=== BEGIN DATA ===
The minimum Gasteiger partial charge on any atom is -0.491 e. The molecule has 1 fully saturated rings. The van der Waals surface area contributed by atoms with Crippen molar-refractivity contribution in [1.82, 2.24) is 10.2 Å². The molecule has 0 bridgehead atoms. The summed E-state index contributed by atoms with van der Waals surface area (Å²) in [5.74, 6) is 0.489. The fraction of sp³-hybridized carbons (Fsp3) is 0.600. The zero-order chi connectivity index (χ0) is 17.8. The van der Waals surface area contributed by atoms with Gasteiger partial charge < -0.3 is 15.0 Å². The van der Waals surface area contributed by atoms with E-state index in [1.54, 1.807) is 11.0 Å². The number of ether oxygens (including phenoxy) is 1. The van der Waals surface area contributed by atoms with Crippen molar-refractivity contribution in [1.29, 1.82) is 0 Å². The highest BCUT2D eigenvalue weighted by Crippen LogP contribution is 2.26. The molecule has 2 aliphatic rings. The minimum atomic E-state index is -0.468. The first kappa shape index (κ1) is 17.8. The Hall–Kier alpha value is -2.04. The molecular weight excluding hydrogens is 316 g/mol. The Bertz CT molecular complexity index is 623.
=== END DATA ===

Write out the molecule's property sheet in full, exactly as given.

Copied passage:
The minimum Gasteiger partial charge on any atom is -0.491 e. The molecule has 1 fully saturated rings. The van der Waals surface area contributed by atoms with Crippen molar-refractivity contribution in [1.82, 2.24) is 10.2 Å². The molecule has 0 bridgehead atoms. The summed E-state index contributed by atoms with van der Waals surface area (Å²) in [5.74, 6) is 0.489. The fraction of sp³-hybridized carbons (Fsp3) is 0.600. The zero-order chi connectivity index (χ0) is 17.8. The van der Waals surface area contributed by atoms with Gasteiger partial charge < -0.3 is 15.0 Å². The van der Waals surface area contributed by atoms with E-state index in [1.54, 1.807) is 11.0 Å². The number of ether oxygens (including phenoxy) is 1. The van der Waals surface area contributed by atoms with Crippen molar-refractivity contribution in [1.29, 1.82) is 0 Å². The highest BCUT2D eigenvalue weighted by Crippen LogP contribution is 2.26. The molecule has 2 aliphatic rings. The minimum atomic E-state index is -0.468. The first kappa shape index (κ1) is 17.8. The Hall–Kier alpha value is -2.04. The molecular weight excluding hydrogens is 316 g/mol. The Bertz CT molecular complexity index is 623.